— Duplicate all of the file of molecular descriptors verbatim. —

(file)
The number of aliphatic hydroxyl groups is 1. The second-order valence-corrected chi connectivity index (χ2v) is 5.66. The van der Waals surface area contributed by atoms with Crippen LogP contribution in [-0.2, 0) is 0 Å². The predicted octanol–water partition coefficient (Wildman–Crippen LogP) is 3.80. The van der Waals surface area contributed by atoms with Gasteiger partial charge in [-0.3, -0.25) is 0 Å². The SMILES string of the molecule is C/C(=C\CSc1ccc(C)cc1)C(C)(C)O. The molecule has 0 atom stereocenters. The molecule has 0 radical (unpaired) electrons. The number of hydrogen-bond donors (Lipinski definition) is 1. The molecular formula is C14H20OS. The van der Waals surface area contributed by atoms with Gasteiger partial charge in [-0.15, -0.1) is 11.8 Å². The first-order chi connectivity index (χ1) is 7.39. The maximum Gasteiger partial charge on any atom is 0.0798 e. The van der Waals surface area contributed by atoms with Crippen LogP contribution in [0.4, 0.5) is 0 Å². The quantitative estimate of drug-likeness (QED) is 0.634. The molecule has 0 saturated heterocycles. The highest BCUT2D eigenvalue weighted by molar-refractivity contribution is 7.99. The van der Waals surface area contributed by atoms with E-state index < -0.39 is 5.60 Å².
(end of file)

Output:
The number of aliphatic hydroxyl groups is 1. The second-order valence-corrected chi connectivity index (χ2v) is 5.66. The van der Waals surface area contributed by atoms with Crippen LogP contribution in [-0.2, 0) is 0 Å². The predicted octanol–water partition coefficient (Wildman–Crippen LogP) is 3.80. The van der Waals surface area contributed by atoms with Gasteiger partial charge in [-0.3, -0.25) is 0 Å². The SMILES string of the molecule is C/C(=C\CSc1ccc(C)cc1)C(C)(C)O. The molecule has 0 atom stereocenters. The molecule has 0 radical (unpaired) electrons. The number of hydrogen-bond donors (Lipinski definition) is 1. The molecular formula is C14H20OS. The van der Waals surface area contributed by atoms with Gasteiger partial charge in [-0.15, -0.1) is 11.8 Å². The first-order chi connectivity index (χ1) is 7.39. The maximum Gasteiger partial charge on any atom is 0.0798 e. The van der Waals surface area contributed by atoms with Crippen LogP contribution in [0.4, 0.5) is 0 Å². The quantitative estimate of drug-likeness (QED) is 0.634. The molecule has 0 saturated heterocycles. The highest BCUT2D eigenvalue weighted by molar-refractivity contribution is 7.99. The van der Waals surface area contributed by atoms with E-state index < -0.39 is 5.60 Å².